Biomechanics of ambulation after partial foot amputation: A systematic literature review

Michael P. Dillon*, Stefania Fatone, Margaret C. Hodge

*Corresponding author for this work

Research output: Contribution to journalReview articlepeer-review

35 Scopus citations


The purpose of this systematic review was to establish what is known about gait and prosthetic/orthotic intervention in persons with partial foot amputation (PFA) and to identify what needs to be known to optimize gait and prosthetic/orthotic intervention. A systematic search of the literature identified 437 citations, with 28 publications selected for review based on inclusion criteria. Studies analyzing the gait of PFA were generally published in the last two decades in a myriad of journals spanning many disciplines. Publications that met the inclusion criteria were predominantly classified as case-control or cross-sectional studies and were reviewed based on various aspects of the biomechanics of gait, including temporospatial, ground reaction force (GRF), center of pressure (CoP) excursion, kinematics, kinetics, plantar pressure, electromyography, and energy expenditure. Studies reporting results for each variable were described, methodological issues identified and discussed, and the results summarized. The quality of the evidence was then rated as high, moderate, low, or insufficient for a number of outcome statements based on the various aspects of the biomechanics of gait. Overall, there was a high level of evidence that PFA generally affects temporospatial, GRF, ankle kinetics, and plantar pressures during gait, but there was less confidence in the evidence regarding more detailed statements about exactly how these aspects of gait are affected by PFA. This is reflective of the small and heterogenous populations included in the reviewed literature. Because the studies were largely observational, there is insufficient evidence regarding the efficacy of specific prosthetic and orthotic interventions, although generally there was low to moderate evidence that prosthetic and orthotic interventions affect ankle kinematics and moments and may moderate CoP progression. There remains the need to further our understanding of the biomechanics of PFA gait and establish hypotheses regarding prosthetic and orthotic requirements for improved ambulation/function and protection of the residuum.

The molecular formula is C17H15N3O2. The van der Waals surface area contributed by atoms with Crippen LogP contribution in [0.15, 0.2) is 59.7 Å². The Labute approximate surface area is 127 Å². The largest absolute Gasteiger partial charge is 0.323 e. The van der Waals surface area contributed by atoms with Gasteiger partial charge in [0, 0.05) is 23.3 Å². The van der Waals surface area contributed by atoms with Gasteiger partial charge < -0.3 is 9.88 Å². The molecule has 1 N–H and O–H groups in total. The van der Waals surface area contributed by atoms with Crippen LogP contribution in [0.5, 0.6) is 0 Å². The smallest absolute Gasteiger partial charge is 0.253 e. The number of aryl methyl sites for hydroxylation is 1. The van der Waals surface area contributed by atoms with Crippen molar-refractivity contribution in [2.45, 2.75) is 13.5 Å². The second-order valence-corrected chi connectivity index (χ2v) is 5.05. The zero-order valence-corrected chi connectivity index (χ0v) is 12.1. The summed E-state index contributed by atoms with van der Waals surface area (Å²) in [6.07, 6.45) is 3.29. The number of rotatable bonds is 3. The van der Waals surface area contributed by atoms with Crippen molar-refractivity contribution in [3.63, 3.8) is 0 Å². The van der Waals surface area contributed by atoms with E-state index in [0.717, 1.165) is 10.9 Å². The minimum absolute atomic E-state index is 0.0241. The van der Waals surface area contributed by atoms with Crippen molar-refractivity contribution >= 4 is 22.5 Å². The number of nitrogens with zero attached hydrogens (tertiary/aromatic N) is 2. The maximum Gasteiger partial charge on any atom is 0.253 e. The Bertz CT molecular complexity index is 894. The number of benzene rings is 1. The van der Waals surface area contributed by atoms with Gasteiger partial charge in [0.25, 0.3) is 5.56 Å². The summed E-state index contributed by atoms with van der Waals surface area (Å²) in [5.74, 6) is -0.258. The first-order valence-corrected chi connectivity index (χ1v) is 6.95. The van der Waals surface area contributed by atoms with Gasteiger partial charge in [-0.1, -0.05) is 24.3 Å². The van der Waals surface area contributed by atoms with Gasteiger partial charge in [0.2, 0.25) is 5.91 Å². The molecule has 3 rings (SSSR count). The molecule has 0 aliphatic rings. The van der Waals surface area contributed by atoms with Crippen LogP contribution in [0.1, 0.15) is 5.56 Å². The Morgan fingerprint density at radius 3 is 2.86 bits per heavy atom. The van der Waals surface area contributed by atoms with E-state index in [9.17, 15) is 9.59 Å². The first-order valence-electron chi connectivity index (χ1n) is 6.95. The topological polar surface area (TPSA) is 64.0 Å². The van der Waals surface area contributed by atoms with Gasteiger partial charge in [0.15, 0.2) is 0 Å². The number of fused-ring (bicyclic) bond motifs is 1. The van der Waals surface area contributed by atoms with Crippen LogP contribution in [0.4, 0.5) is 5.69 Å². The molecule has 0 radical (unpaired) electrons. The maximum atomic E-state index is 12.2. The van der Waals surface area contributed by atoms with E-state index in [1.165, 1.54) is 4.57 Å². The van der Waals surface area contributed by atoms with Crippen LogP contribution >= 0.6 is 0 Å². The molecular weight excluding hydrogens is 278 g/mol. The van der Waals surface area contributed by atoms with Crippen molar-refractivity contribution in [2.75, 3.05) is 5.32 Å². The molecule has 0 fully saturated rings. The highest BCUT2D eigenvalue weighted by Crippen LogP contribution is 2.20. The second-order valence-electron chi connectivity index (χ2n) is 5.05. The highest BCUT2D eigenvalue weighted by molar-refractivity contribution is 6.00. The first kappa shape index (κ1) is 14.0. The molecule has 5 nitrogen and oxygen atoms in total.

Original languageEnglish (US)
Pages (from-to)P2-P61
JournalJournal of Prosthetics and Orthotics
Issue numberProceedings 8
StatePublished - Jul 2007


  • Amputation
  • Biomechanics
  • Gait
  • Partial foot

ASJC Scopus subject areas

  • Biomedical Engineering
  • Orthopedics and Sports Medicine
  • Rehabilitation


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